When you get serious about taking care of your skin, the last thing you want to do is stymie the improvement you've achieved. That's seemingly why so many people ask us about the impact of makeup on their skin. Many of us apply makeup nearly as often as we brush our teeth, which can amount to foundation, concealer, powder, blush and more sitting on the surface of our skin for almost all of our waking hours. Thus, it's wise to ask . . . is makeup bad for your skin?
The answer comes down to several factors:
What is in your makeup?
Like skin care products, the impact makeup has on your skin comes down to what it's made of.
To achieve the flawless finish so many of us yearn for, makeup products often include waxes, emollients and oils that can clog pores, encouraging breakouts in those with acne-prone, oily and even sensitive skin. This is especially an issue when it comes to stage makeup, which, by its very nature is heavy. (Read more about the impact stage makeup had on the skin of two Lexli customers: Kathryn and Sierra.) Additionally, some products use forms of alcohol to give them a weightless feel, which can quickly damage the skin and dry it out.
Mineral makeup has grown in popularity over the past decade as consumers became more conscious about the ingredients in the products they apply to their bodies. And there's a lot of pluses to using mineral formulations over traditional makeup. Not only is mineral makeup formulated with fewer ingredients, it also provides the skin with a bit of added UV protection. Most skin types can tolerate mineral makeup well but keep in mind that it can be drying for some individuals.
Thankfully, there is no shortage of makeup brands that formulate high-quality traditional makeup products that do not harm the skin.
What is your skin type?
Just as you choose skin care products that are formulated for your skin type to ensure optimal skin quality, it's often necessary to select makeup that is appropriate for your skin type. Normal skin generally has it pretty easy and can handle nearly any high-quality makeup product. Other skin types, however, may need to give more thought to the products they use.
Those with dry skin should look to moisturizing formulations to not only provide a gorgeous finish but to also protect skin from further dryness. Have oily skin? Avoid heavy liquid formulations that can clog pores and, to minimize shine, consider matte formulations. If your skin is truly sensitive, you may find that certain ingredients exacerbate redness and/or irritation, such as fragrances and preservatives. If this describes you, it's wise to add new products to your makeup routine one at a time to ensure you don't react to them. This makes it easier to determine the product and even the ingredient that doesn't work for your skin.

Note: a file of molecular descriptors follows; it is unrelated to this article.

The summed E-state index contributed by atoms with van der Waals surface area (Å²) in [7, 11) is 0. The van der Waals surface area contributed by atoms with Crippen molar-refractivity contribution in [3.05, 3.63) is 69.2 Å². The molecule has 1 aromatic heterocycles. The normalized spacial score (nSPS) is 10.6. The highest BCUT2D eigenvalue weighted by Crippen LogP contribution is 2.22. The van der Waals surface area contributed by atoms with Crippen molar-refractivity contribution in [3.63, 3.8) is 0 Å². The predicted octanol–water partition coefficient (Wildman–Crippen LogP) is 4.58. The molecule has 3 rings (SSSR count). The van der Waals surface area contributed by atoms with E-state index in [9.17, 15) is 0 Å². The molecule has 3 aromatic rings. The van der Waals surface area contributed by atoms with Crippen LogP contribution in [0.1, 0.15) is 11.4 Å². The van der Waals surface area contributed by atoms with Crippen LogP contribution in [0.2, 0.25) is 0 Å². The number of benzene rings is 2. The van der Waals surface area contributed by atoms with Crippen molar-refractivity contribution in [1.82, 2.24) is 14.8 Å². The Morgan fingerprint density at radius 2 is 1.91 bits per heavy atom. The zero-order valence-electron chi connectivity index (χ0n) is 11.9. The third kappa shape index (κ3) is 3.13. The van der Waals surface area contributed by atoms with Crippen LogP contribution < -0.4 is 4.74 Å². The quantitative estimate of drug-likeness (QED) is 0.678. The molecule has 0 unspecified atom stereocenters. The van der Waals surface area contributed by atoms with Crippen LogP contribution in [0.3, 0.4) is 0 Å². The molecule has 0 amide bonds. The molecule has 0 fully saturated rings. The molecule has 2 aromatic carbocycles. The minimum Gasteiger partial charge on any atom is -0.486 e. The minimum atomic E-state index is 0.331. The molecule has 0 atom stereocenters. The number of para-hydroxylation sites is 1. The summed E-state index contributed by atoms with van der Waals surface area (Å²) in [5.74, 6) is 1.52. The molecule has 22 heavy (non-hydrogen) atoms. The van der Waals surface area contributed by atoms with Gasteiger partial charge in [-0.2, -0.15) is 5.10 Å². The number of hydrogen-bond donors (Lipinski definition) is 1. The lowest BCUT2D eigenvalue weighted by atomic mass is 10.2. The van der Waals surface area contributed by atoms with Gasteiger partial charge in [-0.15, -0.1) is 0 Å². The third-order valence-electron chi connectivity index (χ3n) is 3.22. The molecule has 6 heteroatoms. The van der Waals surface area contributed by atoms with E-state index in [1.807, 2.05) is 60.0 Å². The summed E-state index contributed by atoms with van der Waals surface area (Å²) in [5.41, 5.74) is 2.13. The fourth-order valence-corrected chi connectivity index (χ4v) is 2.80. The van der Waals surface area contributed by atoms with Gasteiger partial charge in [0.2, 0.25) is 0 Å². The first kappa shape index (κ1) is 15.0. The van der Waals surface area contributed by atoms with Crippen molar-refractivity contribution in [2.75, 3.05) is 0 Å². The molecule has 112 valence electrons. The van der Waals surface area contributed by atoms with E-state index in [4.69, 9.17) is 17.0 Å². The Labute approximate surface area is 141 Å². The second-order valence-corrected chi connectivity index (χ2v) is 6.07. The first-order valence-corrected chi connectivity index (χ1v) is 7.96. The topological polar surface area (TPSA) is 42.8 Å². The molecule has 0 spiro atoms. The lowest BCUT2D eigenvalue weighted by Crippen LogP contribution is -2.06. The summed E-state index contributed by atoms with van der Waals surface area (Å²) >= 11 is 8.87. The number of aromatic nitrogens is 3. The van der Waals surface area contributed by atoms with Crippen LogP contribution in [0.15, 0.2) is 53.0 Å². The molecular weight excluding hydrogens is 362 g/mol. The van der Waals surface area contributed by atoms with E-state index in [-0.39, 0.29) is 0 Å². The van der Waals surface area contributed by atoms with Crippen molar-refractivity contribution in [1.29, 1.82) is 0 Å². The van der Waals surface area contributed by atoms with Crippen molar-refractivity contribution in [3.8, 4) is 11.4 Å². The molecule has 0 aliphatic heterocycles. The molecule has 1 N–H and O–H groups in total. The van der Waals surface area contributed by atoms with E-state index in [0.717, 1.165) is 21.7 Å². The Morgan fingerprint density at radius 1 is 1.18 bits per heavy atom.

Acne-prone skin must be especially careful to avoid potentially comedogenic ingredients like those mentioned above. Instead, consider a BB cream that is formulated for acne-prone skin.
How diligent are you with your skin care routine?
If your skin care routine is lacking or non-existent, correcting it is a necessary first step before worrying about your makeup. The goal is to implement a consistent and comprehensive skin care routine that is right for your skin and utilize high-quality makeup products that work in harmony with your skin type.
Do you cleanse properly?
On the topic of skin care, thorough facial cleansing is vital for everyone but especially those who wear makeup. (We assume we don't even need to tell you how bad it is to go to bed with makeup on!) Don't rely on facial cloths to remove makeup and cleanse your skin - they can't possibly do a thorough job. Instead, learn how to properly wash your face. If a significant amount of makeup is worn, a double cleanse may even be needed.
Washing makeup off your face before bed is key but, when possible, it's advised that you remove your makeup as soon as you get home. While you may have heard that skin needs to breathe, don't take the phrase literally. Skin doesn't truly breathe. Removing makeup does, however, remove the occlusive ingredients that can clog pores, leading to breakouts and redness. Additionally, the sooner you do your nighttime skin care routine, the sooner your skin receives a dose of the beneficial active ingredients found in your serum, eye cream and moisturizer.
If you find you're suddenly breaking out after applying makeup, the issue might not be your makeup at all. Rather, it might be caused by dirty makeup brushes that harbor oil, bacteria, dead skin cells and other debris. Makeup brushes should be washed weekly using a simple combination of facial cleanser (like Lexli Cleansing Lotion) and water. Leave them out to air dry and you're done.
Finally, if you have sensitive or particularly acne-prone skin and are having trouble finding a makeup line that works for you, talk to an esthetician. Many skin care professionals carry high-quality makeup lines that are formulated to complement at-home skin care regimens and professional treatments to optimize skin quality.
Interested in further reading? Check out How to Prep Skin for Makeup.